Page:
Cutting plywood veneer board is notorious for producing huge chips and splinters. How can you cut it with a circular saw and keep the veneer surface flaw-free?
Using a fine finish blade, cut the board upside-down and with the blade set just below the surface.
There is too much misinformation out there about cutting veneer plywood board, and I can only think of it as cognitive dissonance.
The wrong advice out there runs like this: lay painter’s tape on the surface and cut through the tape. The cognitive dissonance part, I believe, comes partially from our modern Internet-day zeal for simple hacks and tips but mainly because it seems like it should work. Tape should keep those those splinters and veneer peel-backs down, right?
Not really. This does not work as well as you might imagine–if at all.
While taping the surfaces certainly will not hurt (go ahead if you want), the three conditions I listed in the Best Answer section are far more important. Of those three, the most important is this: set your blade shallow.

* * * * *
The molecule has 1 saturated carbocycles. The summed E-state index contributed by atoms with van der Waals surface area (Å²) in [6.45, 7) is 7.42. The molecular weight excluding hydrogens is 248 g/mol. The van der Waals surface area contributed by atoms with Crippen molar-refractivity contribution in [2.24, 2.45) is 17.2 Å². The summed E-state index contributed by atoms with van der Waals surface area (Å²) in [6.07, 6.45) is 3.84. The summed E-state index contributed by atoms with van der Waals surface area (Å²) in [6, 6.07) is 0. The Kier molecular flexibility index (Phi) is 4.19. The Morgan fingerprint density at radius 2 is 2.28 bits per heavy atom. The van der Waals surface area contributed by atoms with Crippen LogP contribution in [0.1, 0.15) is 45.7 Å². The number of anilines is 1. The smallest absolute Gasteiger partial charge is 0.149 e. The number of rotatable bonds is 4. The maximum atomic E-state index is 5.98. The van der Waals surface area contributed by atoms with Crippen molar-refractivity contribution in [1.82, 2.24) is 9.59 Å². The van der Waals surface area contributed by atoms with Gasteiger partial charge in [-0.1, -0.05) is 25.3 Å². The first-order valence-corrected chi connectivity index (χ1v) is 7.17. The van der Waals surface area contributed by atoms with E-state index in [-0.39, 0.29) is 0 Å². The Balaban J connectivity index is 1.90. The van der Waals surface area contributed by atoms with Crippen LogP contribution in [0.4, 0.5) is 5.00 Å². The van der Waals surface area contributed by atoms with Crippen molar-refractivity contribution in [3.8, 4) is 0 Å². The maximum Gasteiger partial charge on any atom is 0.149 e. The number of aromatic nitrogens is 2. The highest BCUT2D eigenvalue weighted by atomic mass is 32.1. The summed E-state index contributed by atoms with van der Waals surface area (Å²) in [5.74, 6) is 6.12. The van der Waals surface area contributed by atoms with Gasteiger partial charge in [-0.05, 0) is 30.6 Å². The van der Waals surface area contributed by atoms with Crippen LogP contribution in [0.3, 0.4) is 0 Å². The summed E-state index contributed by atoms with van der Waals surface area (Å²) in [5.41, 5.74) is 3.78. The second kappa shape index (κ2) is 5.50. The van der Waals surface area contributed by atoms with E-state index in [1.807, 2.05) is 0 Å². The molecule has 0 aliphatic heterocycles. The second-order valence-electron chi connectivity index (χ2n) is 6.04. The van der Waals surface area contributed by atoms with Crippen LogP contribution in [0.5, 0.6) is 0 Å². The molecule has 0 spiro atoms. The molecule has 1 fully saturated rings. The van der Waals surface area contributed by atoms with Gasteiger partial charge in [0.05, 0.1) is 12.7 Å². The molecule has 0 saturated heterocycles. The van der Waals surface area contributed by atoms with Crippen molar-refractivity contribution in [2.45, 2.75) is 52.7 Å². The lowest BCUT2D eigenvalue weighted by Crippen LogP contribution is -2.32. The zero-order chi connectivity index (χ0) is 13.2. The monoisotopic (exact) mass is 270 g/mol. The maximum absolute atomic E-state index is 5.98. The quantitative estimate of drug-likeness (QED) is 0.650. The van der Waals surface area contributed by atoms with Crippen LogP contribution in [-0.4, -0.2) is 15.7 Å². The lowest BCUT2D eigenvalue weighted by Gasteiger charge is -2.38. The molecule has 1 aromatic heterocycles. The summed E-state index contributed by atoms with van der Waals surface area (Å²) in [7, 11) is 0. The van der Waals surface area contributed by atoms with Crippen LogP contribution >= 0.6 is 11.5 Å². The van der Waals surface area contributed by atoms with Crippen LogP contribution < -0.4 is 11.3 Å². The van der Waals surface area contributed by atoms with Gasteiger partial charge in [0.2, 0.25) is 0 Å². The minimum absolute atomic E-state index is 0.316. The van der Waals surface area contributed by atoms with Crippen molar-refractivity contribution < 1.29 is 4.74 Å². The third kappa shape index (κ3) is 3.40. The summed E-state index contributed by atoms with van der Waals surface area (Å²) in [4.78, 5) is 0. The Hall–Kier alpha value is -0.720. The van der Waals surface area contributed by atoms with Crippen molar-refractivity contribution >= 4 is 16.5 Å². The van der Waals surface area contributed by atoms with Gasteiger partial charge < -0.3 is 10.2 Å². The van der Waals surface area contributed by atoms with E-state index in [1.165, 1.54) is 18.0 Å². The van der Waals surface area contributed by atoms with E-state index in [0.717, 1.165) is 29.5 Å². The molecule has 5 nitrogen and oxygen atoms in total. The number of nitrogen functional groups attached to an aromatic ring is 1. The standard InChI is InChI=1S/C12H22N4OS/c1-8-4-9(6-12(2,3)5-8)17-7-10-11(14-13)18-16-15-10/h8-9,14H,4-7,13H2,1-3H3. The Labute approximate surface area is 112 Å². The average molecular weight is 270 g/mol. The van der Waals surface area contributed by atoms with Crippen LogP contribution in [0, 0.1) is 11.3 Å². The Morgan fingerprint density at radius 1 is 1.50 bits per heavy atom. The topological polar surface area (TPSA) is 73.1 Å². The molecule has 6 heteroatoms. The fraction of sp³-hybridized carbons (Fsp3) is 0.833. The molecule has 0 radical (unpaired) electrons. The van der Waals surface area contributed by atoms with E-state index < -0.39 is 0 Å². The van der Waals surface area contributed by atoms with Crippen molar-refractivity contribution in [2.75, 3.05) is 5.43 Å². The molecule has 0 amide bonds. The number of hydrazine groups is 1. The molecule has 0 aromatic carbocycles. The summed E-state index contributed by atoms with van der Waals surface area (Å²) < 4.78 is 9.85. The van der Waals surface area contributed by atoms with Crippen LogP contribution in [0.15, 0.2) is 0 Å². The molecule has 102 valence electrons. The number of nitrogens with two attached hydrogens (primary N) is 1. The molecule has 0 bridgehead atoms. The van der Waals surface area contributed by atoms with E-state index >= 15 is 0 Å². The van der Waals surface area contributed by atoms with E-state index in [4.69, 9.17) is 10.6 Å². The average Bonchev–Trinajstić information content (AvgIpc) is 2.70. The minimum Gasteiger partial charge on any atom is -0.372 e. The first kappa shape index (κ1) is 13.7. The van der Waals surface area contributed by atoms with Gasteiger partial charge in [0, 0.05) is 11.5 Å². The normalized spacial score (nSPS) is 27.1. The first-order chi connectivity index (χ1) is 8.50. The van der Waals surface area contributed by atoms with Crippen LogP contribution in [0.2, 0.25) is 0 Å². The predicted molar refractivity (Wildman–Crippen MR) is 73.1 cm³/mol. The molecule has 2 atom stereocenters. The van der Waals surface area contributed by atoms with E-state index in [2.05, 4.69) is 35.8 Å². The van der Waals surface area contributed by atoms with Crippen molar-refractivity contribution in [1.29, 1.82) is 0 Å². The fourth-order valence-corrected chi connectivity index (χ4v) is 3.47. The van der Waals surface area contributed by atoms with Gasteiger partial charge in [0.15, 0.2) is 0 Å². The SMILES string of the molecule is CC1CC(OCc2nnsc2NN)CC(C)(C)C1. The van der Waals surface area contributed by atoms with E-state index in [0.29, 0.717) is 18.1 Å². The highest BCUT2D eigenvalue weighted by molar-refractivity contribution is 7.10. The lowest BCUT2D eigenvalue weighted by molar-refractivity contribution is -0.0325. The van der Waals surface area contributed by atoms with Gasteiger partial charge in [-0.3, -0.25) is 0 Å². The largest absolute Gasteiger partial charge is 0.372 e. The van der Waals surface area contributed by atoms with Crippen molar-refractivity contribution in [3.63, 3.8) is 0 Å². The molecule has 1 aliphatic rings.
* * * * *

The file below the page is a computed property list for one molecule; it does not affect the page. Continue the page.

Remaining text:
Set Blade Shallow (Just Below Surface of Plywood)
This change makes all the difference in the world. I don’t know exactly how to describe the blade height: shallow, high, low, whatever. You can see here that the teeth of the saw blade extend about 1/4″ below the bottom of the board that you are cutting. By the standards of veneer board-cutting, this is still rather a deep cut. You can go shallower if you like.
Use an Ultra-Fine Finish Blade in Good Condition
Shown here is an Avanti 7 1/4 in. x 60-Tooth Fine Finish Saw Blade. No doubt there are even better veneer saw blades, but this one works fine for me. Despite the smeared paint on the blade, this is a fairly new one.
Cut From the Back
This one is debatable, but I’ve found that cutting the backside of your finish surface produces better results and less splintering. Test this out on a board for yourself.
I’ve cut veneer board with this method many times and have always had good results.
Class B Source
A site called Here There Home has both sets of information. The blog writer, Corey, says that taping the board will eliminate splinters. While I personally disagree with this advice (based on my experience), this too is Corey’s personal experience, so I give credence to her statement. She even has photos of her project, showing non-splintered wood. A commenter on her blog mentions the trick about setting the saw blade high.